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Old 02-04-2013, 08:12 PM   #1
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'87 345 Shower Wall Removal

I have an 87 345 with a shower that needs attention. I have decided on either FRP or formica. How are the walls attached, at the edges behind the trim? Are they riveted? Do you have to peel back the vinyl to get to them?
Once I can get them out I can use them for a template for the new wall and then just reinstall.
It will be a good time to look behind the wall and make sure all is dry, too.
What am I getting into?
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Old 02-04-2013, 09:02 PM   #2
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I have an 87 345 with a shower that needs attention. I have decided on either FRP or formica. How are the walls attached, at the
edges behind the trim? Are they riveted?
The wood side walls are attached to the aluminum inner skin via aluminum channels that follow the curve of the shell. The channels are riveted to the shell and the wood (5/8" or 3/4") is screwed to the aluminum channels. The back wall and ceiling should be one continuous strip of ABS plastic that is held in place with screws to the wooden sub structure and is riveted to the aluminum inner shell in various places with rivets. You won't get the back wall and ceiling out until you remove the entire shower tub because the back wall is screwed to the back of the wood sub structure that supports the tub.

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Do you have to peel back the vinyl to get to them?
Not sure which vinyl you're referring to unless it is the vinyl that is laminated to the side walls. If that's what you're referring to then no you don't need to peel it back.

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Once I can get them out I can use them for a template for the new wall and then just reinstall.
It will be a good time to look behind the wall and make sure all is dry, too.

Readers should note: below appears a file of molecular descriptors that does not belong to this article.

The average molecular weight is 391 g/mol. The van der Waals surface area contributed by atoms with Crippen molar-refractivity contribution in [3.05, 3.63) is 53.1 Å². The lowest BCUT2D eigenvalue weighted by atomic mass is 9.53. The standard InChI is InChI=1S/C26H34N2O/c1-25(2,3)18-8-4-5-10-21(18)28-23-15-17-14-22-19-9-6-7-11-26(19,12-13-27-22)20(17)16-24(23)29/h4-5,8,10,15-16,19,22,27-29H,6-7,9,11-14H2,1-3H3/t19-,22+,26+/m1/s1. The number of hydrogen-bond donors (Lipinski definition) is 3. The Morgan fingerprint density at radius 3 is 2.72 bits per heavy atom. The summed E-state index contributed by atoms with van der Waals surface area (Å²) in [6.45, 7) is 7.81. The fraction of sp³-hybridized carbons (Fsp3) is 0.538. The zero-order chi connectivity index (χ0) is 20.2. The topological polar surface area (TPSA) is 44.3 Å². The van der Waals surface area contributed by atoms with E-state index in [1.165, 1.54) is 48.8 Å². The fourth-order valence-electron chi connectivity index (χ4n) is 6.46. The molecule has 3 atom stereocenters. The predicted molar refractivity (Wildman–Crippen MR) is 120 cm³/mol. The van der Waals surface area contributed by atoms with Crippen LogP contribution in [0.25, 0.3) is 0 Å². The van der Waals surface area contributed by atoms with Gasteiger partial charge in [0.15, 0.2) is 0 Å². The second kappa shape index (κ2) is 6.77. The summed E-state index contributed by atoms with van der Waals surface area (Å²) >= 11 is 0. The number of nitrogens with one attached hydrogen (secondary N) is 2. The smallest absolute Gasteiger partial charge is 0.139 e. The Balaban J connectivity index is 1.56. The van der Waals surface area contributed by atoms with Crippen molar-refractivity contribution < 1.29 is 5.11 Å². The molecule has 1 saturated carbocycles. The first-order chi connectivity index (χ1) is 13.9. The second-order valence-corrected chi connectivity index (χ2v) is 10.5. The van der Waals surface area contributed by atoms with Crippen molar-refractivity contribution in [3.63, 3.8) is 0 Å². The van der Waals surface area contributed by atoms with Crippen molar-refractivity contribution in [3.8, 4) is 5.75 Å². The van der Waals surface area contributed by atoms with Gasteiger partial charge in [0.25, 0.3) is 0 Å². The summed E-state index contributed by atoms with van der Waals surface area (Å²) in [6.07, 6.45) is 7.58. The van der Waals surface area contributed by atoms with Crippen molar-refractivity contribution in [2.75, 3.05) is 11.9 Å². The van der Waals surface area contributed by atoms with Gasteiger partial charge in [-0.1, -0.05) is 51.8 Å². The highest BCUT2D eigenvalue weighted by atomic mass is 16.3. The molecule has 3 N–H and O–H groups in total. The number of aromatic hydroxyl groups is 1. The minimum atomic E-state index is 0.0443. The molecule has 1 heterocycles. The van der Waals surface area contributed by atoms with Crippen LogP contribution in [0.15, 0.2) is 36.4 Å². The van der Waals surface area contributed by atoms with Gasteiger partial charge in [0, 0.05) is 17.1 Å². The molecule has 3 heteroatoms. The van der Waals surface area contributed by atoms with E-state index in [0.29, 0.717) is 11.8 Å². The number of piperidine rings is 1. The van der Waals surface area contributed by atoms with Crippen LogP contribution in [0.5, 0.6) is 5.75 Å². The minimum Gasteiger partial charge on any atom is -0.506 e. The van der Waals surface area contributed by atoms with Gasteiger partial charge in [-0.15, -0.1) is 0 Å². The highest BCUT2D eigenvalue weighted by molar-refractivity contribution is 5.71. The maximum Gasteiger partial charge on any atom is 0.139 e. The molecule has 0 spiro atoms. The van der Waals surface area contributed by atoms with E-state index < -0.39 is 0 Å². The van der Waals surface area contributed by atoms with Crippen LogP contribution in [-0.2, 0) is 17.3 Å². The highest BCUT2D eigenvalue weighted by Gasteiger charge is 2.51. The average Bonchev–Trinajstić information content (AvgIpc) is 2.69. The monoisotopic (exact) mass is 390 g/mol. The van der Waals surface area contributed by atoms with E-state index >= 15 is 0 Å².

That's a good basic plan but I think you'll find that getting the walls out is a fair bit more work than you're anticipating right now.

The inner components (cabinets, closets, etc) are installed in a sequential order. I'm not sure if its from the front or the back but things really need to come out in sequence to get to the shower. For example you likely will have to remove the bedroom closet in order to get the one wall of the shower out and you might have to remove a lot of the kitchen to get the other wall out.

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What am I getting into?
More than you can ever imagine
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Old 02-04-2013, 11:33 PM   #3
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Aside from the guys who built them, I vote Brad as the next most knowledgable!
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Old 02-05-2013, 01:01 AM   #4
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Hi... When I took out the shower there were a couple of problem areas.
there are screws from the outside walls going into the base seating area which are near impossible to get to without taking out the drawer slides in the micro area... The micro area is difficult as the wood front must have swelled just enough to not allow the micro out, meaning I had to take the front off first.

The back wall on mine was a metal sheet behind both walls which would mean you had to remove both walls to remove it. It was mounted under the front door , also to come off first, and under the seat back sealed with a ton of calking.
I think the past owner used calking all around all wall joints as I had to use a straight blade to cut everything loose.

Suggestion ... if its the wall paper that looks shabby then just replace it with one brighter and re-calk the edges. If its the seat base I don't have a clue how to change it's color as is thin plastic on top of a wood base. If you have the bulky plastic sliding door then replace with shower curtain but expect water leaking into main hall every time you lean against it...